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August 17, 2022 Fertility

10 Things You May Be Surprised To Learn About Fertility

Written by: Beverly Clinic

If you’re trying to conceive, you may think you know everything there is to know about fertility. However, there are actually quite a few surprising facts about this important topic. Here are ten things you may be surprised to learn about fertility:

Your clock is ticking

As a woman gets older, her chances of getting pregnant naturally start to decline. This is because the quality and quantity of a woman’s eggs starts to decrease as she ages. While a 20-year-old woman has a 25-30% chance of getting pregnant each month, by age 40, her chance of conceiving drops to just 5%. Age is not the only factor that can impact a woman’s fertility. Other things like smoking, being overweight or underweight, and stress can also make it more difficult to conceive. However, age is the most significant factor. So, if you’re over 40 and trying to get pregnant, it’s important to talk to your doctor about your options.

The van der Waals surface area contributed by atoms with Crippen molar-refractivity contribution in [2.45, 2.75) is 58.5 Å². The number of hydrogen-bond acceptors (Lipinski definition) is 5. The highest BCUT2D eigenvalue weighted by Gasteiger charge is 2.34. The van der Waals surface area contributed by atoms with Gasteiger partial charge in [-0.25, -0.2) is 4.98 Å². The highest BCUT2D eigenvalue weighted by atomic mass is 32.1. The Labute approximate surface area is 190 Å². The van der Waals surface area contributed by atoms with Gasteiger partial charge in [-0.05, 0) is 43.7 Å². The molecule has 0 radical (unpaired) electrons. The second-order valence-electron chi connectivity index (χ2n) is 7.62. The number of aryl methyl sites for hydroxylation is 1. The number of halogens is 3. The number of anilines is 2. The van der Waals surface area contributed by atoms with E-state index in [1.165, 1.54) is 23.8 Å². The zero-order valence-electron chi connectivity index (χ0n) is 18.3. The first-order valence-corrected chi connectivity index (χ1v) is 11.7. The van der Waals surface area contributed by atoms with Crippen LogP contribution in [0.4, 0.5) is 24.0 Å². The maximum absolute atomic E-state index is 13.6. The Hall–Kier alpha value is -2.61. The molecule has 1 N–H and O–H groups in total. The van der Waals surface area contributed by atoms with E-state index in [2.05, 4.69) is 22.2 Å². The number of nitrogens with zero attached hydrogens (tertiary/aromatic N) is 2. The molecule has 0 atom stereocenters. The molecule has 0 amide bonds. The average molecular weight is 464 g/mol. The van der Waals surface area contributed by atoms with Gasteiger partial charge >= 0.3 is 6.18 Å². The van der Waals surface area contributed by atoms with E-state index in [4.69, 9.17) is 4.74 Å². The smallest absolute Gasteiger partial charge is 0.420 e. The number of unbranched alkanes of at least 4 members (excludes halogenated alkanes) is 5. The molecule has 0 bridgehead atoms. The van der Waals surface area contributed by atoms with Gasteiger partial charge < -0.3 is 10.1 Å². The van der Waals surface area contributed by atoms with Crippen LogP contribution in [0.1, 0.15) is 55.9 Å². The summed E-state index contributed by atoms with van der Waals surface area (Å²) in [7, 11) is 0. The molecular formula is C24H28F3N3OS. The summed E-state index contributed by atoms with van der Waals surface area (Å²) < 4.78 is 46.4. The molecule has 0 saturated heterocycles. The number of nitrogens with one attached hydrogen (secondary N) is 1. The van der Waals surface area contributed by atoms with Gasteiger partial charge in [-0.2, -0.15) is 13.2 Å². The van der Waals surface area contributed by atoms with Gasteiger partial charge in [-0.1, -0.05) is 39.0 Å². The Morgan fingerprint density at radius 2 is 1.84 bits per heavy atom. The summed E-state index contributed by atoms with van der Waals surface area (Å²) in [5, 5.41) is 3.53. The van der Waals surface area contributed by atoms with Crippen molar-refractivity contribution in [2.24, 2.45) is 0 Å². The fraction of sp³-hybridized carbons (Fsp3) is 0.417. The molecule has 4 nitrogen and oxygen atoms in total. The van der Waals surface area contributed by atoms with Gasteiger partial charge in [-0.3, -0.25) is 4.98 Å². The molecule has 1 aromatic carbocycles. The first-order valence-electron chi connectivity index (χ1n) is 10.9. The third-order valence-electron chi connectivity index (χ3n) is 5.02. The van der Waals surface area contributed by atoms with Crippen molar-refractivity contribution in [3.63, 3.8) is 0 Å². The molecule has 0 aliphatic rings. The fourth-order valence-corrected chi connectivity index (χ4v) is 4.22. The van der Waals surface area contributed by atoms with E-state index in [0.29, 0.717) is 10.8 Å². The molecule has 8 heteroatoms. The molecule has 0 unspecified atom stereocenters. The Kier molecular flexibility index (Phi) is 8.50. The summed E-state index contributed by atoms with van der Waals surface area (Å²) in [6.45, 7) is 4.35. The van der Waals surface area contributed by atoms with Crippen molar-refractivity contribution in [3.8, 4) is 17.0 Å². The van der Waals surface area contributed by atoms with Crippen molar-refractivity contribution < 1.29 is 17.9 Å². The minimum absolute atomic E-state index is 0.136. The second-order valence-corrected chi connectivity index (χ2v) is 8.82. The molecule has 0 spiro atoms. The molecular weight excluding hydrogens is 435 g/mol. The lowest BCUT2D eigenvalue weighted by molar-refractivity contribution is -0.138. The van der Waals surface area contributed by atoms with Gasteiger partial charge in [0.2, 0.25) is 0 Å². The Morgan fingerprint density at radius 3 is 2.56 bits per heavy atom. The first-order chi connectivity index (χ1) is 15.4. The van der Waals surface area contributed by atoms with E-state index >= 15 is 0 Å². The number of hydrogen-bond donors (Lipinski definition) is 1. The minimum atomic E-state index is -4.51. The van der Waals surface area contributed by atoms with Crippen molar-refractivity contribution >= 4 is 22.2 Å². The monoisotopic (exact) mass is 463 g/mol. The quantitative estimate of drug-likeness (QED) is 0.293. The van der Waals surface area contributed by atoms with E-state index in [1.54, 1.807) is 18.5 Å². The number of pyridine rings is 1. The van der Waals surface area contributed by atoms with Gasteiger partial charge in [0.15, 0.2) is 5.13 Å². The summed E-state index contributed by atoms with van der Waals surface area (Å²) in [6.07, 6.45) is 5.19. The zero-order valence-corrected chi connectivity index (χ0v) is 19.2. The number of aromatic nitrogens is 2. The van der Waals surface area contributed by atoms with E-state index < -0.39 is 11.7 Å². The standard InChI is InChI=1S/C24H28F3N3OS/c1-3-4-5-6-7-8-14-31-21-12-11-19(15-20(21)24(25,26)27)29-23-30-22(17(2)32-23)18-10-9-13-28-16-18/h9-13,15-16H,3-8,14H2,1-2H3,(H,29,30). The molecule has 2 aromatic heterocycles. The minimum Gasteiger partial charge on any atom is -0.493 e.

The law of numbers

Women are born with all the eggs they’ll ever have, and that number decreases as we age. Before ever entertaining the notion of building a family, a woman has between 6 and 7 million eggs prior to birth. By the time adolescence begins, ovarian follicle atresia, a process that causes this to gradually drop with age, reduces that number to approximately 300,000 eggs. This decline begins in our mid-to-late twenties and accelerates as we approach menopause. As a result, egg freezing has increased in popularity in the last few years for its ability to preserve your fertility for years to come.